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Out of sight, but not out of mind
August 20, 2013 7:03 AM   Subscribe

One of the 20th century's most prolific and well regarded authors of crime fiction, Elmore Leonard, has died at the age of 87, following a stroke two weeks ago. Leonard's novels and short stories were frequently adapted to movies and television, with particular acclaim in the cases of Get Shorty, Out of Sight, Jackie Brown, and Justified.
posted by Horace Rumpole (103 comments total) 24 users marked this as a favorite

 
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posted by jquinby at 7:05 AM on August 20, 2013


Elmore Leonard's Top 10 Rules for Writing:

1. Never open a book with weather.
2. Avoid prologues.
3. Never use a verb other than "said" to carry dialogue.
4. Never use an adverb to modify the verb "said”…he admonished gravely.
5. Keep your exclamation points under control. You are allowed no more than two or three per 100,000 words of prose.
6. Never use the words "suddenly" or "all hell broke loose."
7. Use regional dialect, patois, sparingly.
8. Avoid detailed descriptions of characters.
9. Don't go into great detail describing places and things.
10. Try to leave out the part that readers tend to skip.

My most important rule is one that sums up the 10.

If it sounds like writing, I rewrite it.
posted by Horace Rumpole at 7:05 AM on August 20, 2013 [58 favorites]


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posted by Thorzdad at 7:06 AM on August 20, 2013


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posted by gauche at 7:10 AM on August 20, 2013


Oh, good heavens -- I hadn't even heard that he had a stroke! :7(

. for all the great stories and simply wonderful dialogue (which was so good that it's scared me off ever trying to write since he will always be up there in the sky, gazing down on my with a little moue).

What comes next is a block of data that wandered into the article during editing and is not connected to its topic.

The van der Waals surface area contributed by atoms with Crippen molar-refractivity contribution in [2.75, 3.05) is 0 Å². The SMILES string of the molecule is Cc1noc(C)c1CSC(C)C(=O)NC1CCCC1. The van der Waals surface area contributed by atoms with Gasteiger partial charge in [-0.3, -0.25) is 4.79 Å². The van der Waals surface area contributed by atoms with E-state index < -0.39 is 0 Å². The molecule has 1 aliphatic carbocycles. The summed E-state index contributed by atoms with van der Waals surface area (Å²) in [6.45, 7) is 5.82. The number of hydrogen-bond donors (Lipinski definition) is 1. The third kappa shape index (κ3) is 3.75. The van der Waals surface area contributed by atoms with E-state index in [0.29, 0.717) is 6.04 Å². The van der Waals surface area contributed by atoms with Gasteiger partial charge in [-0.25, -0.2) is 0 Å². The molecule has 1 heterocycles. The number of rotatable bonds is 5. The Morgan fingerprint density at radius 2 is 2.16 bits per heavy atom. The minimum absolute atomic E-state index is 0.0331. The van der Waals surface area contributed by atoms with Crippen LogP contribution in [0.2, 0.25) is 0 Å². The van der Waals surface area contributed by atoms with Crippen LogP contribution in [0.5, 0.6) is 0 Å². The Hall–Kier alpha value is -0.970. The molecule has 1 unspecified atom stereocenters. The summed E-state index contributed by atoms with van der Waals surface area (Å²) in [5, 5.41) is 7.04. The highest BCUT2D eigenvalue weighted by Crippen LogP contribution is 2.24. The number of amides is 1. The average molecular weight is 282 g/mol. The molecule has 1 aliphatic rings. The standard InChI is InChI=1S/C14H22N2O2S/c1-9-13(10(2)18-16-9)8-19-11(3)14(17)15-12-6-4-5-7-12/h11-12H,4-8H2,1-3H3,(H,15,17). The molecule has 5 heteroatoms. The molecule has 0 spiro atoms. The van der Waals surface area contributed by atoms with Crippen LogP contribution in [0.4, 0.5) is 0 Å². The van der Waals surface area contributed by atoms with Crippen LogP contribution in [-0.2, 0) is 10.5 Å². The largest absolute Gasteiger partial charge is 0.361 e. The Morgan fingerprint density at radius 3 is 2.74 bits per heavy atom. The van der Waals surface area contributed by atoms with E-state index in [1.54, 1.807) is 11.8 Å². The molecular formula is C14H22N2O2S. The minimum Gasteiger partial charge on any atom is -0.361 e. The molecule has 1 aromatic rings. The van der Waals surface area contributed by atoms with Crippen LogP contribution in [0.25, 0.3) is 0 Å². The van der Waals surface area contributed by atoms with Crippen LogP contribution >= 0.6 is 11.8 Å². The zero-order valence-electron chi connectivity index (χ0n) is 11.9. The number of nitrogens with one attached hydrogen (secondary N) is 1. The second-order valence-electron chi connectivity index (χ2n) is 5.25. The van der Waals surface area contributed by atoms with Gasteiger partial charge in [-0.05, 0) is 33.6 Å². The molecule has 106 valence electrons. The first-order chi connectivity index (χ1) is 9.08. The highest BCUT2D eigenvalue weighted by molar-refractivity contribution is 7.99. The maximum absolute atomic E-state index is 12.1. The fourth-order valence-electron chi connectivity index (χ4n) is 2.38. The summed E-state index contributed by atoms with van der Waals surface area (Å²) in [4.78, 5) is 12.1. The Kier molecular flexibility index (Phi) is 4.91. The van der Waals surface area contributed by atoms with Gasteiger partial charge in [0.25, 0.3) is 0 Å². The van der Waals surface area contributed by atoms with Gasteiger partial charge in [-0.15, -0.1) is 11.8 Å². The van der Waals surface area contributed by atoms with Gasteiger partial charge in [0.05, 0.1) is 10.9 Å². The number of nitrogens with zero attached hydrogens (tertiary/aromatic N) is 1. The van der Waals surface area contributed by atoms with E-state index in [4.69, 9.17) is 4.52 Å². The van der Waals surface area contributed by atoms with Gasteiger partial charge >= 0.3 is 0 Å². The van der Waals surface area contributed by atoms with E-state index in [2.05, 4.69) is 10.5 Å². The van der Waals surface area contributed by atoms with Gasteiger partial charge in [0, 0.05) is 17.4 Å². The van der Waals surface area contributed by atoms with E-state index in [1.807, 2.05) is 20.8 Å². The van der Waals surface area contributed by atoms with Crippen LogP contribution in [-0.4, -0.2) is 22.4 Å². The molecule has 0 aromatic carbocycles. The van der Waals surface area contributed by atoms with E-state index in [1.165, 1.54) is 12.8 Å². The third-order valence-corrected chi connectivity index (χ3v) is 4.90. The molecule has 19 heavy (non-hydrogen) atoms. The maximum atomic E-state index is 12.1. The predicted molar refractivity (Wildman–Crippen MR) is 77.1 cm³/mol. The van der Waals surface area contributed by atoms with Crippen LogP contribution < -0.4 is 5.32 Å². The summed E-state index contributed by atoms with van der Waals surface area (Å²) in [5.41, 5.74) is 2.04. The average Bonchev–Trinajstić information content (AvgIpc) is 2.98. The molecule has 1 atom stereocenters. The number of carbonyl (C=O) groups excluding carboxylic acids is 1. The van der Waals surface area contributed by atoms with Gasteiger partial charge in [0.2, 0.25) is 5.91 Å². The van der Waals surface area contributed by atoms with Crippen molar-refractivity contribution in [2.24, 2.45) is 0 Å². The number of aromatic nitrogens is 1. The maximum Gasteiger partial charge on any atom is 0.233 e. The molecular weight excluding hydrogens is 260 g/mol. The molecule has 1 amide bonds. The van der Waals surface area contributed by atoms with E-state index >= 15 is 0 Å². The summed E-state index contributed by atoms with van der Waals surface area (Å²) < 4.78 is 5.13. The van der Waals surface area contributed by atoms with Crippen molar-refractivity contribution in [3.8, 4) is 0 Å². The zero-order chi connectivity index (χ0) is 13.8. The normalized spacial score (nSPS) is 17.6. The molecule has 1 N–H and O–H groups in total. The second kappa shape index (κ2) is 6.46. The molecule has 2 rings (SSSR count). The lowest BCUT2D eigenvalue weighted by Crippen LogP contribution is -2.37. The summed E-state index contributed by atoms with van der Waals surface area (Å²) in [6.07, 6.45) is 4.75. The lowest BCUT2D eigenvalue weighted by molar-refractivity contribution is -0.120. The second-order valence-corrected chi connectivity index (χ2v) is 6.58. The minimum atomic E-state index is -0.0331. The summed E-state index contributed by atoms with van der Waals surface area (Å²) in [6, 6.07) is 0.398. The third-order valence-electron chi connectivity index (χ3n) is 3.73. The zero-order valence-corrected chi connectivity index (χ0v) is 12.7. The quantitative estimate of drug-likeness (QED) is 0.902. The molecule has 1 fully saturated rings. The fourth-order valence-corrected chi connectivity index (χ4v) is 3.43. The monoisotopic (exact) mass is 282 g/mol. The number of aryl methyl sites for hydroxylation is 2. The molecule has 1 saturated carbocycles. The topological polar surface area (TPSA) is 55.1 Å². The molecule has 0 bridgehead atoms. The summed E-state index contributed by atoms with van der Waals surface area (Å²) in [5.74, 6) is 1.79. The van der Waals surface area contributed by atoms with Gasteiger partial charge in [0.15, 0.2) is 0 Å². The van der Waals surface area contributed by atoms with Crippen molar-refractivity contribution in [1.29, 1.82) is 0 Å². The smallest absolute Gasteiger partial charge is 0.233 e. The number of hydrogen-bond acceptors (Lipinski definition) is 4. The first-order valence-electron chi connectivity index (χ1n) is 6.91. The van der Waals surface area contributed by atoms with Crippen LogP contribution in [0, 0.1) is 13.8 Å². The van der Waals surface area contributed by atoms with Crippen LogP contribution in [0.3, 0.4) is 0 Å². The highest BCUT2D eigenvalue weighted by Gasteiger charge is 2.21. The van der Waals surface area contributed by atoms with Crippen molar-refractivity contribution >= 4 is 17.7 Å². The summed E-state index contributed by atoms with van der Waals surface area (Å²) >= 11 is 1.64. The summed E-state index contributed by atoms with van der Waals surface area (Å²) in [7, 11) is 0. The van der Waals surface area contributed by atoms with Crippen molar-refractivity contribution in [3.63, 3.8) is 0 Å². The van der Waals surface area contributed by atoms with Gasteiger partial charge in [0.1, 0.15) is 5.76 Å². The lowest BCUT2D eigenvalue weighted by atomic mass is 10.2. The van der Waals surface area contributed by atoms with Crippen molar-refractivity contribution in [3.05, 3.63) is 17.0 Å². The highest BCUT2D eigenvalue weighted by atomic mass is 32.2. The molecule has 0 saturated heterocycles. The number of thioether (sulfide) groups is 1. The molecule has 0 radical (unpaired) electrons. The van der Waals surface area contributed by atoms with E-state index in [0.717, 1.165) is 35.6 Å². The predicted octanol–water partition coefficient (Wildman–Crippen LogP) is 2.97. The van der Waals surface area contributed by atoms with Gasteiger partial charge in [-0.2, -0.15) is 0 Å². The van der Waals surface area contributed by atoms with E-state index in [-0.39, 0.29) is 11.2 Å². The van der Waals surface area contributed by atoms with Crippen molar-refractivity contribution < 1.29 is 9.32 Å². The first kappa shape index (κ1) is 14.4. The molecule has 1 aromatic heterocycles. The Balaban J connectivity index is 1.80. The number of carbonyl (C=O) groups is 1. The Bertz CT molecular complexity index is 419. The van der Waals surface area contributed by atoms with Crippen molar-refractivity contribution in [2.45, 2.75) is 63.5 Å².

posted by wenestvedt at 7:11 AM on August 20, 2013


No!!

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posted by skycrashesdown at 7:11 AM on August 20, 2013


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posted by ogooglebar at 7:13 AM on August 20, 2013


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posted by Iridic at 7:14 AM on August 20, 2013


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posted by Hairy Lobster at 7:16 AM on August 20, 2013


Damn.


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posted by Ghidorah at 7:16 AM on August 20, 2013


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I've been dreading this, actually.

When I was dating my (now) wife, I made a lot of road trips from Waterloo (Ontario) to Boston. I listened to audio books on the way, which I got from the library, and the selection tended to be pretty bad. Elmore Leonard was the exception; I always took any of his books that I could find and they never disappointed me.
posted by suetanvil at 7:16 AM on August 20, 2013 [1 favorite]


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posted by tommasz at 7:18 AM on August 20, 2013


An incredible loss. Leonard could write in a way that made you jump for joy — and yet every word pushed the story further. The first chapter of Freaky Deaky blew my mind. In Naked Came the Manatee, his was the only chapter worth reading.

If you haven't read any yet, my favorite is Tishomingo Blues.

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posted by ubiquity at 7:22 AM on August 20, 2013 [2 favorites]


Some of the movies were good but I liked the books much much better. Stick might have been the first adult book I ever loved. The scene where Stick lands in prison and the baddest dude in the cell block adopts him because he whacked the guy who snitched on him is one that I won't ever forget.
posted by bukvich at 7:23 AM on August 20, 2013 [1 favorite]


What always amazed me about Mr. Leonard was his ear for speech. His dialogues are in the conversational English we hear every day, and he could write the latest version of street slang effortlessly even though he was decades older than the proponents.
posted by Repack Rider at 7:23 AM on August 20, 2013 [4 favorites]


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posted by AlonzoMosleyFBI at 7:27 AM on August 20, 2013


First Ray Barboni, now Elmore Leonard.

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posted by orme at 7:28 AM on August 20, 2013


Ah hell. You know stuff like this is just going to keep on happening until one day it's you. But it still sucks every time it happens.
posted by Naberius at 7:33 AM on August 20, 2013 [5 favorites]


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posted by MCMikeNamara at 7:33 AM on August 20, 2013


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posted by dudemanlives at 7:34 AM on August 20, 2013